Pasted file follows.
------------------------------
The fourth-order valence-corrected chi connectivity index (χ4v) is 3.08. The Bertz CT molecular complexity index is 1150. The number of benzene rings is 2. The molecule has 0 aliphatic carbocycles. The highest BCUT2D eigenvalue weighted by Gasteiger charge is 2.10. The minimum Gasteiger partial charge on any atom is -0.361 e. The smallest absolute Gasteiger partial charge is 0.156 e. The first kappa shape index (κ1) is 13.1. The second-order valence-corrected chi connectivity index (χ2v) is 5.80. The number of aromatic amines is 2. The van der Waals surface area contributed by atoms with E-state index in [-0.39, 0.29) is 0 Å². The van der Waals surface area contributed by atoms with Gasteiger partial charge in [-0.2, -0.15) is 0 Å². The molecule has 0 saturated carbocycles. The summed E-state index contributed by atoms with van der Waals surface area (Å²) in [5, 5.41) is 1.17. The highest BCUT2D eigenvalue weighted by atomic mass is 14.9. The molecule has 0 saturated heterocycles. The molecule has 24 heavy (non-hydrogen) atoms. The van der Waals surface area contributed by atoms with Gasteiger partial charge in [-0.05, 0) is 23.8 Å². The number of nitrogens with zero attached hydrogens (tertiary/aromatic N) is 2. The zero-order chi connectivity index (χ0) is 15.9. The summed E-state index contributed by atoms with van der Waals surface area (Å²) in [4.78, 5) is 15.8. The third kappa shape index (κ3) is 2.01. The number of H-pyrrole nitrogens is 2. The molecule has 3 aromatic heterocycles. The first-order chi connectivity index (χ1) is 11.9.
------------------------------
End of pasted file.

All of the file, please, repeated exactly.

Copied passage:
The fourth-order valence-corrected chi connectivity index (χ4v) is 3.08. The Bertz CT molecular complexity index is 1150. The number of benzene rings is 2. The molecule has 0 aliphatic carbocycles. The highest BCUT2D eigenvalue weighted by Gasteiger charge is 2.10. The minimum Gasteiger partial charge on any atom is -0.361 e. The smallest absolute Gasteiger partial charge is 0.156 e. The first kappa shape index (κ1) is 13.1. The second-order valence-corrected chi connectivity index (χ2v) is 5.80. The number of aromatic amines is 2. The van der Waals surface area contributed by atoms with E-state index in [-0.39, 0.29) is 0 Å². The van der Waals surface area contributed by atoms with Gasteiger partial charge in [-0.2, -0.15) is 0 Å². The molecule has 0 saturated carbocycles. The summed E-state index contributed by atoms with van der Waals surface area (Å²) in [5, 5.41) is 1.17. The highest BCUT2D eigenvalue weighted by atomic mass is 14.9. The molecule has 0 saturated heterocycles. The molecule has 24 heavy (non-hydrogen) atoms. The van der Waals surface area contributed by atoms with Gasteiger partial charge in [-0.05, 0) is 23.8 Å². The number of nitrogens with zero attached hydrogens (tertiary/aromatic N) is 2. The zero-order chi connectivity index (χ0) is 15.9. The summed E-state index contributed by atoms with van der Waals surface area (Å²) in [4.78, 5) is 15.8. The third kappa shape index (κ3) is 2.01. The number of H-pyrrole nitrogens is 2. The molecule has 3 aromatic heterocycles. The first-order chi connectivity index (χ1) is 11.9.